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Introduction to Linear Algebra [Paperback]

Serge Lang

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Book Description

15 Mar 2012
This is a short text in linear algebra, intended for a one-term course. In the first chapter, Lang discusses the relation between the geometry and the algebra underlying the subject, and gives concrete examples of the notions which appear later in the book. He then starts with a discussion of linear equations, matrices and Gaussian elimination, and proceeds to discuss vector spaces, linear maps, scalar products, determinants, and eigenvalues. The book contains a large number of exercises, some of the routine computational type, while others are conceptual.
--This text refers to an out of print or unavailable edition of this title.

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Second Edition

S. Lang

Introduction to Linear Algebra

"Excellent! Rigorous yet straightforward, all answers included!"—Dr. J. Adam, Old Dominion University

--This text refers to an out of print or unavailable edition of this title.

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Amazon.com: 3.3 out of 5 stars  15 reviews
38 of 38 people found the following review helpful
5.0 out of 5 stars Excellent Introductory Text 2 Jan 2004
By Michael H. Borkowski - Published on Amazon.com
This text is intended for a one semester introductory course in Linear Algebra at the sophomore level geared toward mathematics majors and motivated students. It was originally extracted from Lang "Linear Algebra," and is now in its second edition (a vast improvement over the first: Lang rarely does the increasingly popular token update).
The text takes a theoretical approach to the subject, and the only applications the reader can expect to see are to other interesting areas of mathematics. With the exception of the last chapter, these are left in the exercises, and Lang does not push them vary far.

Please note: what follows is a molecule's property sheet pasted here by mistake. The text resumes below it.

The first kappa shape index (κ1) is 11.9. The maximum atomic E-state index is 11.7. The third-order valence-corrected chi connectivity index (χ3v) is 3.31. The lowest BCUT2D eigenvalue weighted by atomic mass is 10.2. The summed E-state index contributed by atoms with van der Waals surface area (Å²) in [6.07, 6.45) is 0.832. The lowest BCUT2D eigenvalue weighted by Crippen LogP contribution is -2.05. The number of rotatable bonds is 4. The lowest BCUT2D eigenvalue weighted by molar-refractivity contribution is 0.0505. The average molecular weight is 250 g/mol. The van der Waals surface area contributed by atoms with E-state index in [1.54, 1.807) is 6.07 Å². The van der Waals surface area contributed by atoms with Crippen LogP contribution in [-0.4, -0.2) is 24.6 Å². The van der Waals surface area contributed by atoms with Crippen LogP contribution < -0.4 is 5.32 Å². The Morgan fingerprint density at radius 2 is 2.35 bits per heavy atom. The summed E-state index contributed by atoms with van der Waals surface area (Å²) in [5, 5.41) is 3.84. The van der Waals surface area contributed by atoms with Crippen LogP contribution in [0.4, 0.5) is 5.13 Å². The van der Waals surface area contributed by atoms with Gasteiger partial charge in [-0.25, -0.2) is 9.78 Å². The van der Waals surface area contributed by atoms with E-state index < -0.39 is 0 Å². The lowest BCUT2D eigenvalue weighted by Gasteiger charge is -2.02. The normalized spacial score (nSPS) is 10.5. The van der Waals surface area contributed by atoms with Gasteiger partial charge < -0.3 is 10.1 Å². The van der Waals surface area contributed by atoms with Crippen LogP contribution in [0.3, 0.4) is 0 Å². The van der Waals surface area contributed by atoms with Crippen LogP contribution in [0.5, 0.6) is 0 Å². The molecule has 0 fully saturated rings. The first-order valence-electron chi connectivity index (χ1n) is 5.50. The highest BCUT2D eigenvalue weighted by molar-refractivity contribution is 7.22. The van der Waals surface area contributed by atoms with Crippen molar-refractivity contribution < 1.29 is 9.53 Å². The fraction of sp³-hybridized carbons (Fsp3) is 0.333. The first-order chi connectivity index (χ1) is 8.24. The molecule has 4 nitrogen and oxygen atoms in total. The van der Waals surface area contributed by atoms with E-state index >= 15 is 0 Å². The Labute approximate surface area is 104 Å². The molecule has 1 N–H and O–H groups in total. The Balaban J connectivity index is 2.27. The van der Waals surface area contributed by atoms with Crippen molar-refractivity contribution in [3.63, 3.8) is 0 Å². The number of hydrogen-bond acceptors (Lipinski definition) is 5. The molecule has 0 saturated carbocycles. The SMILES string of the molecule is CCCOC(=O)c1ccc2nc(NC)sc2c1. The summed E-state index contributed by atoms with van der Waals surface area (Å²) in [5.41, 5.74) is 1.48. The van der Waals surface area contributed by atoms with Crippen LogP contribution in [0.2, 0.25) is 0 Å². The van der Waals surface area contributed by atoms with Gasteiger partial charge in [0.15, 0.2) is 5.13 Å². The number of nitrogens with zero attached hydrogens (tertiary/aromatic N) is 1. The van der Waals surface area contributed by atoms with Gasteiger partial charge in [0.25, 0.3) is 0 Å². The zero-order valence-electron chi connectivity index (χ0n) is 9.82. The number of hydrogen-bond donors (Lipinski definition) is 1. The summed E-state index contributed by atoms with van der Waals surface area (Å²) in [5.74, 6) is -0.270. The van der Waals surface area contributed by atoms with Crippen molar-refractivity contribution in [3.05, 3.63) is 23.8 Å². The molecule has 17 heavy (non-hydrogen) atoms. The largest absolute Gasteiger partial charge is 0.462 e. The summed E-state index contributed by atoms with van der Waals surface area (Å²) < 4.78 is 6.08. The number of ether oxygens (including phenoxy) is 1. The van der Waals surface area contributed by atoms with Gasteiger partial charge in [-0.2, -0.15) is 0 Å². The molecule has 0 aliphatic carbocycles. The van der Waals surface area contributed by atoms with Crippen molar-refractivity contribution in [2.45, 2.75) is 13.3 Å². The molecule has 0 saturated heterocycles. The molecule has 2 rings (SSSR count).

The trend in most Linear Algebra texts at this level that attempt to appeal to a large audience (such as engineering students) is away from the Definition-Theorem-Proof approach and towards a less formal presentation based around ideas, discussions as proofs, and applications. I prefer the former approach, which Lang is very much in the tradition of, and believe that the way to teach students how to write rigorous and presentable proofs is by making them read and study them. In fact, I learned how to write proofs from studying this text and working all of Lang's well-chosen exercises.
"Introduction to Linear Algebra" starts at the basics with no prior assumptions on the material the reader knows (the Calculus is used only occasionally in the exercises): the first chapter is on points, vectors, and planes in the Euclidean space, R^n. After that is a chapter introducing matricies, inversion, systems of linear equations, and Gaussian elimination. While the book does spend adequate time on how to perform Gaussian elimination and matrix inversion, it also gives all the proofs that these methods work.
The bulk of the theoretical material comes in Chapters III through V, which respectively present the theories of vector spaces, linear mappings, and composite and inverse mappings. The approach is rigorous, but by no means inaccessible. As is necessary in a course like this, time is spent on establishing clear and solid proofs of basic results that will be treated as almost trivial ("you can show it on your homework to convince yourselves") in more advanced classes - c.f. Lang's "Undergraduate Algebra."
The next two chapters cover scalar products and determinants, and have a somewhat more computational feel to them. There is much theory in the sections on scalar products, but a big focus is also the Gramm-Schmidt method for finding an orthonormal basis. Many of the determinant proofs are in the 2 x 2 and 3 x 3 case to avoid bringing in the full formalism and notation of determinants in general.
The text concludes with what is its most difficult chapter, the one on eigenvectors and eigenvalues. It is the most, however, for applications to physics, and interest applications comprise the last half of the chapter.
If you are ordering this text used, I recommend you take care to find the second edition. The first edition was significantly shorter and covered less material.
This is an introductory text, and not for learning the material that would be included in a second course or part of the algebra sequence at the junior/senior level. For those purposes, I recommend Lang's "Linear Algebra." Portions bear strong (often exact) resemblance to the book at present consideration, but the most basic material is missing and much advanced material is included.